The young women waiting for the bridegroom’s approach had a different problem. All ten of them took oil lamps so that they could join in the bridal procession, but only five of them brought extra oil along with them. The bridegroom took longer than expected, for the text says, “The bridegroom was a long time in coming, and they all became drowsy and fell asleep” (Matthew 25:5; italics added). When the bridegroom finally did arrive, the five who did not bring extra oil were left out.
In the parable of the talents, a man went on a journey “to a far country” (verse 14, KJV), leaving his servants in charge of his wealth. In Jesus’ day, a talent of gold was equal to 15 years’ wages. To one servant he left the management of 5 talents (75 years’ wages!), to another 2 talents, and to the last, 1 talent. “Now after a long time the master of those servants returned and settled accounts with them” (verse 19). He found that two of the servants had, through wise investment and personal industry, doubled the amount he had left with them. The master praised them and gave them more responsibility. The other servant, fearing loss, did nothing, and returned the original amount. The master reprimanded this servant severely and banished him.
The final parable depicts two classes of individuals who will be living on earth when Jesus returns: those called “sheep,” who meet the basic needs of those in need—food for the hungry, water for the thirsty, clothing for the naked, shelter for the stranger, human contact for the prisoner— and He rewards them with eternal life. On the other hand, those designated in the parable by “goats” neglected to help others—and they were unaware of their neglect.
In these four parables, Jesus prepared the disciples—and all believers till the end of time—with the basic knowledge they would need to remain faithful. The first three parables prepare us for what from our vantage point appears to be an extended wait. The master lingered, the bridegroom delayed, and the traveler in the third settled accounts with his servants “after a long time.” How long that would be, they were not told. Nevertheless, it appears long to those waiting.
And all four parables make clear how faithful servants fill the time while they wait: by going about the business of living a grace-filled life, doing their duty by feeding their fellow servants, staying attuned to God’s Spirit, employing the gifts God gave them for good productively, and helping those in need.
It strikes me that we who await the Lord’s return are often much like the restless children on a long car trip. We focus on the length of the journey, seeking out only the signposts that inform us exactly how many miles remain to our destination—even though that’s the one thing we cannot know. But this obsession with “Are we there yet?” only makes the journey seem longer and causes us needless unhappiness. Jesus wants more for us than that! He said, “I have come that they may have life, and have it to the full” (John 10:10).
And we can experience that full life while we wait for Jesus’ return by doing what He described in the parables: doing our duty, staying attuned to the Spirit, productively employing the gifts God has given us, and helping those in need. Not only will we arrive at the destination at exactly the same time as we would have otherwise, we will have found joy in the journey, and we will have lived life to the full!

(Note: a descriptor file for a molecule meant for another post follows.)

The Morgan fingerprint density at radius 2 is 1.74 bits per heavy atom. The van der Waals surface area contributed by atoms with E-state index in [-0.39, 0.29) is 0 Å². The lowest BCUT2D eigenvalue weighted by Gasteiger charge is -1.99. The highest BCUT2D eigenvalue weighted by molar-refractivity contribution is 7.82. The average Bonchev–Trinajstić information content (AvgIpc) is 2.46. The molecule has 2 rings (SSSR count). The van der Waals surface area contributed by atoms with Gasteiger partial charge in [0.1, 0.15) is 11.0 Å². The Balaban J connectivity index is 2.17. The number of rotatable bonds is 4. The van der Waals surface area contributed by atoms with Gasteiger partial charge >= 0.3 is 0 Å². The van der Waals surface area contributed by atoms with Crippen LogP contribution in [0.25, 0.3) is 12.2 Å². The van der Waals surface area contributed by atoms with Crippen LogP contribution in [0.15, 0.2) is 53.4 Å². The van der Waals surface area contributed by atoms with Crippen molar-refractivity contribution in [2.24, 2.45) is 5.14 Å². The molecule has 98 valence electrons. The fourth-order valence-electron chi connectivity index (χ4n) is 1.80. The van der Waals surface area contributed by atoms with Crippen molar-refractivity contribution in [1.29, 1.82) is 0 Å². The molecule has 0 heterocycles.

Dating the Second Coming
Over the centuries since Christ’s time, many people have suggested dates for the end of the world.
- 80: Rabbi Johanon ben Zakkai expected the Messiah to come about A.D. 80.
- 130: Rabbi Jose the Galilean predicted that the Messiah would come in 130, 60 years after the destruction of Jerusalem.
- 434: The Christian theologian Hippolytus estimated that Christ would return in about 200 years from his time in 234.
- 500: Around 300 a Roman priest predicted that Christ would return in 500.
- 1000: Primarily because of the date itself, just before and after the year 1000, speculation was rampant that Christ would appear in that year.
- 1186: A “Letter of Toledo,” allegedly written by astrologers in Toledo, Spain, predicted that the world would end in September 1186. The letter caused panic throughout Europe.
- 1525: Thomas Muntzer, a radical leader of the Reformation, announced that the return of Christ would take place when he and his followers had defeated their enemies. However, their enemies defeated them, and Muntzer was eventually beheaded.
- 1572: Benedictus Aretius of Berne calculated the date of Christ’s return by adding 1,260 years to the year Constantine made Christianity the official religion of the Roman Empire: 312 + 1260 = 1572.
- 1666: Some people speculated that Christ would return in 1666 because it would be 666 years (the number of the beast of Revelation 13:18) following the year 1000.
- 1843: During the latter part of the Second Great Awakening, William Miller aroused a large following in the United States with his prediction that Christ would return between March 1843 and March 1844. When that failed, many of his followers predicted that Christ would return on October 22, 1844.
- 1874: Charles Rutherford, the founder of the Jehovah’s Witnesses, claimed that Christ came in the autumn of 1874 and appeared to the eyes of faith.
- 1914: The Jehovah’s Witnesses claim that Christ came spiritually in 1914.
- 1988: Edgar Whisenant wrote a book titled 88 Reasons Why the Rapture Is in 1988.
- 1994: Harold Camping predicted that Christ would return in September 1994.
- 2012: Harold Camping predicted that Christ would return on May 21, 2012. When that prediction failed, he said Christ would return on October 21, 2012.
- 2012: Mayan Long Count calendar enthusiasts predict that the end of the age will occur on December 21, 2012.